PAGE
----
Getting rid of carpenter bees may be quite easy for those knowledgeable about pesticides and insecticides. But did you know that there are more ecological ways how to get rid of carpenter bees WITHOUT killing them?
This blog post would specifically dwell on these home remedies that you could resort to prevent dead bees at home but still get rid of carpenter bees.
Do Carpenter Bees Cause Damage?
Carpenter bees are great pollinators. Hence, they are considered to benefit the food chain and the environment.
Despite the benefits these important pollinators can bring to the environment, these bees can also be damaging to one’s home or building. They can damage wooden structures like wooden decks, wooden boxes, and window sills. When left for too long, the structural damage may be too much for any homeowner.
Female carpenter bees prefer to drill holes in any wooden structure. This bee does not eat the wood particles, but it digs into the wood to create an entrance hole for its nesting tunnels. These carpenter bee nests also serve another purpose: for female bees to lay eggs. These female bees also guard carpenter bee larvae in these holes. Existing holes left by these bees are used by other adult bees to hide away come wintertime to hibernate.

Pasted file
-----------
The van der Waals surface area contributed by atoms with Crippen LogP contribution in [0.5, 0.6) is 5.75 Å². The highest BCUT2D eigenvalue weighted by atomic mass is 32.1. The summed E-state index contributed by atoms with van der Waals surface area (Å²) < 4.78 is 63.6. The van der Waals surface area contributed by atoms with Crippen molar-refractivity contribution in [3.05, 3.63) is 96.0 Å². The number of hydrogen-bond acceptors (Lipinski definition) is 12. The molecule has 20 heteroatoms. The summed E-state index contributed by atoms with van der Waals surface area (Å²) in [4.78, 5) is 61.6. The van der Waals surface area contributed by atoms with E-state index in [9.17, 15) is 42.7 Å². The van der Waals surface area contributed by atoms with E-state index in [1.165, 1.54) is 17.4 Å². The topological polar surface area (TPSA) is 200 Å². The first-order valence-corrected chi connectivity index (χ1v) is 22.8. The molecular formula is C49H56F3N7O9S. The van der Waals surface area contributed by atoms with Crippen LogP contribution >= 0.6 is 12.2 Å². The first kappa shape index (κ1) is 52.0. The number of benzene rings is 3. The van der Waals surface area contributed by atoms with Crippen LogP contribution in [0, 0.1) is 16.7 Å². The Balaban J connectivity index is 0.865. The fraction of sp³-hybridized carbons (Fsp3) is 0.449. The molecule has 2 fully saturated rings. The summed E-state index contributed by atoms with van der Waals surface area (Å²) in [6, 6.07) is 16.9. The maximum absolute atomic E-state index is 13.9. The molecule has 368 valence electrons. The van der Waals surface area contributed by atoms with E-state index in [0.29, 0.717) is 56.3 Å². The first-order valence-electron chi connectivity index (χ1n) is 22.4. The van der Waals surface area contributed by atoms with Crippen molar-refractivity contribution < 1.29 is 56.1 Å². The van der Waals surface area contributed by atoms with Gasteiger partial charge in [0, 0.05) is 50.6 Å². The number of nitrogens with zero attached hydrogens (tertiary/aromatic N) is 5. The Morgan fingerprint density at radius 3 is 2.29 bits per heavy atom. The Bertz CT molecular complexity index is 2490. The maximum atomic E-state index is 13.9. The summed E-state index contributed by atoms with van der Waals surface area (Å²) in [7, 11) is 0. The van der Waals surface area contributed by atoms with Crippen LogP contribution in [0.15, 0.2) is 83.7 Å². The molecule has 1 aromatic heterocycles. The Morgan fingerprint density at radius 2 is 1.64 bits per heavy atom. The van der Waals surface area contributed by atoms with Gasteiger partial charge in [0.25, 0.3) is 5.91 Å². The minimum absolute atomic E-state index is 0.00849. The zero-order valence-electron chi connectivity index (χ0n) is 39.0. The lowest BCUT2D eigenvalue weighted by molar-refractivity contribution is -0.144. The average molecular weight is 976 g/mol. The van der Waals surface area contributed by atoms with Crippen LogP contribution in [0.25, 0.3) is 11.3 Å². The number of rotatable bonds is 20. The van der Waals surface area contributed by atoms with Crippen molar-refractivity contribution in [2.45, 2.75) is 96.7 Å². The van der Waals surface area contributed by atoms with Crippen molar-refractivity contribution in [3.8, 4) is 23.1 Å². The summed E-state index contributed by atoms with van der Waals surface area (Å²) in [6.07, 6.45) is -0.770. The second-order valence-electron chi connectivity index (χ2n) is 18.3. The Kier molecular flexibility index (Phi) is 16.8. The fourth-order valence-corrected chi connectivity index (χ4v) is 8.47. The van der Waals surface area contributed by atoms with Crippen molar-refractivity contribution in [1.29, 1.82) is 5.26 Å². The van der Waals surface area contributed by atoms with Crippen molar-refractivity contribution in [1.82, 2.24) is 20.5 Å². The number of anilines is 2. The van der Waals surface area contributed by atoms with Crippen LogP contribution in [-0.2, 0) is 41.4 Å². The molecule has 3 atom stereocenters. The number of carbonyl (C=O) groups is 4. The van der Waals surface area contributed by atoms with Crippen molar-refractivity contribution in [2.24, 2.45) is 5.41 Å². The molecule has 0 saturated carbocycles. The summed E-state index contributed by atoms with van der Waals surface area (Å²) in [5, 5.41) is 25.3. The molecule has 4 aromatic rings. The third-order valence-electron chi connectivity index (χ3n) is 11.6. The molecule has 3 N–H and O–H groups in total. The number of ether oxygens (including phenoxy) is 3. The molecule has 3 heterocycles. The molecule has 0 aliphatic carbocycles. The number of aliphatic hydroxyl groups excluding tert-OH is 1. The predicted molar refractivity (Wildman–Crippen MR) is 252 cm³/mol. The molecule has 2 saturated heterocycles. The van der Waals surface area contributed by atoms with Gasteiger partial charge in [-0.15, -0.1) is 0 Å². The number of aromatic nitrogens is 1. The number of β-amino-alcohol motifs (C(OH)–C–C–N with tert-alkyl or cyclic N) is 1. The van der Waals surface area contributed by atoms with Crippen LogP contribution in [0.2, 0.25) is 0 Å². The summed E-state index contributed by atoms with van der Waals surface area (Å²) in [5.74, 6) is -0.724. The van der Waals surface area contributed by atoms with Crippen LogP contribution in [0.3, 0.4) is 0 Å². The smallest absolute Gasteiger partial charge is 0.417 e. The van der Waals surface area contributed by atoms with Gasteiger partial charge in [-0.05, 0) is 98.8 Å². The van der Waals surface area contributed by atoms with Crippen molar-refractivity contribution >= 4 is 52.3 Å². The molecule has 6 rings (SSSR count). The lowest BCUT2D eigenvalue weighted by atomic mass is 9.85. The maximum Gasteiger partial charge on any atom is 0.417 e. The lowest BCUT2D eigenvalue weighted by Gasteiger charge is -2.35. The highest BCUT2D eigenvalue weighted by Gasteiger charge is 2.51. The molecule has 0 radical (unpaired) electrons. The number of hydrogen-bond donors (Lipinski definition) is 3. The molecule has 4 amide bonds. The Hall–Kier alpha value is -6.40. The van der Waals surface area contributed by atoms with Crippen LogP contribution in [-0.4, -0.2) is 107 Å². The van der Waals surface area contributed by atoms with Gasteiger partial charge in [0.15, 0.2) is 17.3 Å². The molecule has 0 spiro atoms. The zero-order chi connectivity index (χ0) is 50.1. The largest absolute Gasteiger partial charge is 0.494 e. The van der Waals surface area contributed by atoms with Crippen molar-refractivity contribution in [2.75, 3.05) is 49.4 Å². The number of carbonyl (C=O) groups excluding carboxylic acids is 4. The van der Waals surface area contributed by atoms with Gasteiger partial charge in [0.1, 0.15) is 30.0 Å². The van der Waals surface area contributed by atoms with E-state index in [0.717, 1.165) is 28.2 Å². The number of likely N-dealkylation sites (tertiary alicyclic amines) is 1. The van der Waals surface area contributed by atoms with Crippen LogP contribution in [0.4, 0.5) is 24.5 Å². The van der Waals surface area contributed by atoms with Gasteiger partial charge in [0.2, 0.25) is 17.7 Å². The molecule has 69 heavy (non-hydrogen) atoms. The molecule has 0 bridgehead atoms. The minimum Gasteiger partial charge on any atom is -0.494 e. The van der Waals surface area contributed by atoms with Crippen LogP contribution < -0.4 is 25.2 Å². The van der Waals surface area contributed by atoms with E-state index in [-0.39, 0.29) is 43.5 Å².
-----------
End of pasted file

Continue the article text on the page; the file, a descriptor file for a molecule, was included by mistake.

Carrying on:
To determine the presence of carpenter bees, look for round, smooth holes in the woods. Of course, not all holes may be caused by carpenter bees. An additional sign would be the presence of hovering bees around these holes.
How to Get Rid of Carpenter Bees Without Killing Them?
I know many would have asked the simplest question, “How do I get rid of carpenter bees fast?” But before considering the remedies to getting rid of carpenter bees for good, consider the potential harm a solution can cause to these animals and the environment. A simple solution may not be the best one.
These types of bees are not social insects. They do not have hives or colonies. Hence, you seldom encounter a large bee infestation unless you have left the situation for too long.
There are several ways of getting rid of carpenter bees fast without killing them. The key would be to target active carpenter bee nests that are abandoned in the meantime. To effectively get rid of a carpenter bee infestation, consider these questions: